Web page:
After taking the oath of office before a Koran and a copy of the constitution, the president of 14 years delivered a defiant speech, vowing to recover all Syria from Islamist insurgents.
Looking calm and confident, he repeatedly took aim at the West and Sunni Muslim Gulf Arab monarchies who have funded and armed the rebels that have taken control of much of the north and east of the country but failed to topple him in Damascus.
“Soon we will see the Arab, regional and Western states that supported terrorism pay a high price,” he said in the speech at the presidential palace in Damascus, broadcast on state TV.
The Syria war has been the battleground for a sectarian struggle between groups supported by Sunni Muslim states including Saudi Arabia and Qatar, and Assad’s government backed by Shi’ite Iran.
Last month it spread dramatically to Iraq, where an al Qaeda offshoot called the Islamic State in Iraq and the Levant (ISIL) surged across the border, seized cities, changed its name to the Islamic State and declared its leader ruler of all Muslims.
ISIL has officially been rejected as a terrorist group by the Gulf states that support other Sunni fighters in Syria, but Damascus, Baghdad and Tehran all blame the Gulf kingdoms for supporting the wider Sunni militancy that feeds it.
Since advancing in Iraq, ISIL has also expanded its reach in Syria, using weapons seized from the fleeing Iraqi army to fight against rival rebel factions in Syria.
Assad took power in 2000 after the death of his father Hafez who ruled for three decades. He has held firmly onto control in Damascus since the revolt began, defying confident predictions by Western leaders, including U.S. President Barack Obama, that he would be swiftly toppled.
The revolt, which began with pro-democracy protests in 2011 that Assad dismissed in his speech as the “fake Arab Spring”, rapidly descended into sectarian civil war in which more than 170,000 people have been killed. According to the United Nations, 10.8 million Syrians now urgently need aid.
Western countries lined up from the outset behind the rebels that opposed Assad, but unlike in the case of Libya, where NATO warplanes helped bring down dictator Muammar Gaddafi, they have refused to provide overt military support.
Although the rebels made early gains, Iran and Lebanon’s powerful Hezbollah Shi’ite militia came to the aid of Assad’s forces, helping them reclaim territory.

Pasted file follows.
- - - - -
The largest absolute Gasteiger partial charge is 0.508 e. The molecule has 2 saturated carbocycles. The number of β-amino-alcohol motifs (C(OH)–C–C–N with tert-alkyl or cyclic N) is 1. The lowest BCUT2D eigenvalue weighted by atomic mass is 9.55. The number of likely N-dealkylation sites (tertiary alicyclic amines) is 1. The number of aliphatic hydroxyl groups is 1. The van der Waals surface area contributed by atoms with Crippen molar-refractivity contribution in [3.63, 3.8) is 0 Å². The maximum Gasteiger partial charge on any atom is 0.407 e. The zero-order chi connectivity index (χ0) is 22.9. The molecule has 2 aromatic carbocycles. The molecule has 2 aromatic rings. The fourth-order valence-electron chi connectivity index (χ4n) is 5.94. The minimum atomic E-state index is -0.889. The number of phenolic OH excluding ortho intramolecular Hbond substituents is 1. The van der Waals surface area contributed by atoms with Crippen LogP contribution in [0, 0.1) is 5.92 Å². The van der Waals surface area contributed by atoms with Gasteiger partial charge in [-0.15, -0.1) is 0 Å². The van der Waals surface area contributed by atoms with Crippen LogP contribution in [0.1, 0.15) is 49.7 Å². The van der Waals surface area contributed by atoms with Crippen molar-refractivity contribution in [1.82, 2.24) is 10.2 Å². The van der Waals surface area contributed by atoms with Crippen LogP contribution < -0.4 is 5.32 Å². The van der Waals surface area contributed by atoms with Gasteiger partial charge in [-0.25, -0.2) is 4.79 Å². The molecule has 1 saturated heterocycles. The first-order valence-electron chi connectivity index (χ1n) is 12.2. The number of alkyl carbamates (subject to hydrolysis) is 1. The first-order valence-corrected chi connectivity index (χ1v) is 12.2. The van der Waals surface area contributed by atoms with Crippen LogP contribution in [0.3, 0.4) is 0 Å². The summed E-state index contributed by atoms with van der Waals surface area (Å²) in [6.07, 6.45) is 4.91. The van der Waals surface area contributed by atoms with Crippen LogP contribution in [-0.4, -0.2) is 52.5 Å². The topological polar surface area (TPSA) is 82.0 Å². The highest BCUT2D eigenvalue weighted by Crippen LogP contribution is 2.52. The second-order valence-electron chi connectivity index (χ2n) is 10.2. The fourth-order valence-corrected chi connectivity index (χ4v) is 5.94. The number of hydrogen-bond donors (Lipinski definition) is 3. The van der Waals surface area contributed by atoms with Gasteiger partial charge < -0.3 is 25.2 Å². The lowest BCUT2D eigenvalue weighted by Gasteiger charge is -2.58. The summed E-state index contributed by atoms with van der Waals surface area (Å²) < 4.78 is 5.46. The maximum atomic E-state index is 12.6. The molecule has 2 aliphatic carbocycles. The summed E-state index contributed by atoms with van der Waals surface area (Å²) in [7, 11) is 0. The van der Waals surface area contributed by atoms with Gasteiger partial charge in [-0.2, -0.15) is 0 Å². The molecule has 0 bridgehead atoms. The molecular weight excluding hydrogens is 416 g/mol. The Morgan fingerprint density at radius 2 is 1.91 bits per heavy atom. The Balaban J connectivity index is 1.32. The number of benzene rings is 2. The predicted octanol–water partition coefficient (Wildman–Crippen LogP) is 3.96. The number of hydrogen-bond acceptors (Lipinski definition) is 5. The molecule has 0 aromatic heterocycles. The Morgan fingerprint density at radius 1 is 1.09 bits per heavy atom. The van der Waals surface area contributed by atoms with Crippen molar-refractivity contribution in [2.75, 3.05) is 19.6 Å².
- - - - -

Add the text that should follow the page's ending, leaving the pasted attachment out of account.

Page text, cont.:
Meanwhile, the rise of Sunni jihadists like ISIL among the rebels has dampened Western enthusiasm for aiding Assad’s enemies, led to infighting within the rebel ranks and bolstered Assad’s assertions that his government is fighting extremism.
Obama threatened air strikes last year after blaming Assad for a poison gas attack that killed hundreds of people in a Damascus suburb. But the United States called off the operation when Assad agreed to give up chemical arms, effectively ending any threat that the West might use force to remove him.
Western countries dismissed last month’s election as a sham, but Assad’s victory affirmed him in power and shut down any talk of a negotiated settlement that would see him step aside.
“I repeat my call today to those who were misled to put down their guns, because we will not stop fighting terrorism and striking it wherever it is until we restore security to every spot of Syria,” said Assad.
Assad’s inauguration featured the display of carefully orchestrated adulation that has been typical of his infrequent public appearances since the start of the war. Dressed in a dark suit, he arrived at the presidential palace in a black car and walked down a red carpet as a military band played music.
A man in army fatigues accompanying him along the red carpet was described by an announcer as his rarely-seen brother, Maher al-Assad, who has acquired a fearsome reputation as commander of the Syrian army’s Republican Guard and 4th Division, elite units largely composed of men from the family’s minority Alawite sect. The president entered a hall to applause from loyal politicians and religious leaders.
Assad’s government says the election is proof of its willingness to enact democratic reforms. He ran against two other candidates, making it the first contested presidential election in Syria’s history, after four decades of referendums to approve the appointment of Assad and his father. Official returns gave him 88.7 percent of the vote.-Reuters